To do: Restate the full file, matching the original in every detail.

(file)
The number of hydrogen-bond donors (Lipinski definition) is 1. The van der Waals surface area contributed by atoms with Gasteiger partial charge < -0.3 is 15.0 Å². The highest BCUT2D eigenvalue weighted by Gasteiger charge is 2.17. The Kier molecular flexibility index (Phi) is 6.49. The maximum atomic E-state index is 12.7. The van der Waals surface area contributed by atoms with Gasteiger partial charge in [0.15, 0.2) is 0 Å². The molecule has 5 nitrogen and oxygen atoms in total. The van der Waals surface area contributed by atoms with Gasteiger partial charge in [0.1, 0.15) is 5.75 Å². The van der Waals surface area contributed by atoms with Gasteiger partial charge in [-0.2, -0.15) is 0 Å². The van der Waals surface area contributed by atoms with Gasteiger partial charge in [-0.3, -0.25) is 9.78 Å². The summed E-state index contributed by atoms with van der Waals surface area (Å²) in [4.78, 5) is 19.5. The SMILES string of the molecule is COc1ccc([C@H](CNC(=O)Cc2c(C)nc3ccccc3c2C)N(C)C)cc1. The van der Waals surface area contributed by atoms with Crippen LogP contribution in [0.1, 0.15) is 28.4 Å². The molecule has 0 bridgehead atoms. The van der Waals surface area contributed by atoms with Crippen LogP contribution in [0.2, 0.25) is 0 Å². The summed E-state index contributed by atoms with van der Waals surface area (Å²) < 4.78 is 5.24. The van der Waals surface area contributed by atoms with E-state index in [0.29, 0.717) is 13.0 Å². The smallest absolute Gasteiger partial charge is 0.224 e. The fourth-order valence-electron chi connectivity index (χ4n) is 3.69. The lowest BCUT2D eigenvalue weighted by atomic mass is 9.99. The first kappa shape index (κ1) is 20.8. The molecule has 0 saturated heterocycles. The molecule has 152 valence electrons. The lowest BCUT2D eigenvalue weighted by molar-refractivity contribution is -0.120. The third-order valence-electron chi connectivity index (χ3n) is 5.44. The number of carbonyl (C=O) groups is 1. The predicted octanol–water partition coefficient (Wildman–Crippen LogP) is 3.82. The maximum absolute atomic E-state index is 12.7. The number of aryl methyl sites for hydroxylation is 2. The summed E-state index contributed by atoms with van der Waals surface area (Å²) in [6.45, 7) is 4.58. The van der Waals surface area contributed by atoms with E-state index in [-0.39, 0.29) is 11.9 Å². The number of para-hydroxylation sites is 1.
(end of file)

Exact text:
The number of hydrogen-bond donors (Lipinski definition) is 1. The van der Waals surface area contributed by atoms with Gasteiger partial charge < -0.3 is 15.0 Å². The highest BCUT2D eigenvalue weighted by Gasteiger charge is 2.17. The Kier molecular flexibility index (Phi) is 6.49. The maximum atomic E-state index is 12.7. The van der Waals surface area contributed by atoms with Gasteiger partial charge in [0.15, 0.2) is 0 Å². The molecule has 5 nitrogen and oxygen atoms in total. The van der Waals surface area contributed by atoms with Gasteiger partial charge in [0.1, 0.15) is 5.75 Å². The van der Waals surface area contributed by atoms with Gasteiger partial charge in [-0.2, -0.15) is 0 Å². The van der Waals surface area contributed by atoms with Gasteiger partial charge in [-0.3, -0.25) is 9.78 Å². The summed E-state index contributed by atoms with van der Waals surface area (Å²) in [4.78, 5) is 19.5. The SMILES string of the molecule is COc1ccc([C@H](CNC(=O)Cc2c(C)nc3ccccc3c2C)N(C)C)cc1. The van der Waals surface area contributed by atoms with Crippen LogP contribution in [0.1, 0.15) is 28.4 Å². The molecule has 0 bridgehead atoms. The van der Waals surface area contributed by atoms with Crippen LogP contribution in [0.2, 0.25) is 0 Å². The summed E-state index contributed by atoms with van der Waals surface area (Å²) < 4.78 is 5.24. The van der Waals surface area contributed by atoms with E-state index in [0.29, 0.717) is 13.0 Å². The smallest absolute Gasteiger partial charge is 0.224 e. The fourth-order valence-electron chi connectivity index (χ4n) is 3.69. The lowest BCUT2D eigenvalue weighted by atomic mass is 9.99. The first kappa shape index (κ1) is 20.8. The molecule has 0 saturated heterocycles. The molecule has 152 valence electrons. The lowest BCUT2D eigenvalue weighted by molar-refractivity contribution is -0.120. The third-order valence-electron chi connectivity index (χ3n) is 5.44. The number of carbonyl (C=O) groups is 1. The predicted octanol–water partition coefficient (Wildman–Crippen LogP) is 3.82. The maximum absolute atomic E-state index is 12.7. The number of aryl methyl sites for hydroxylation is 2. The summed E-state index contributed by atoms with van der Waals surface area (Å²) in [6.45, 7) is 4.58. The van der Waals surface area contributed by atoms with E-state index in [-0.39, 0.29) is 11.9 Å². The number of para-hydroxylation sites is 1.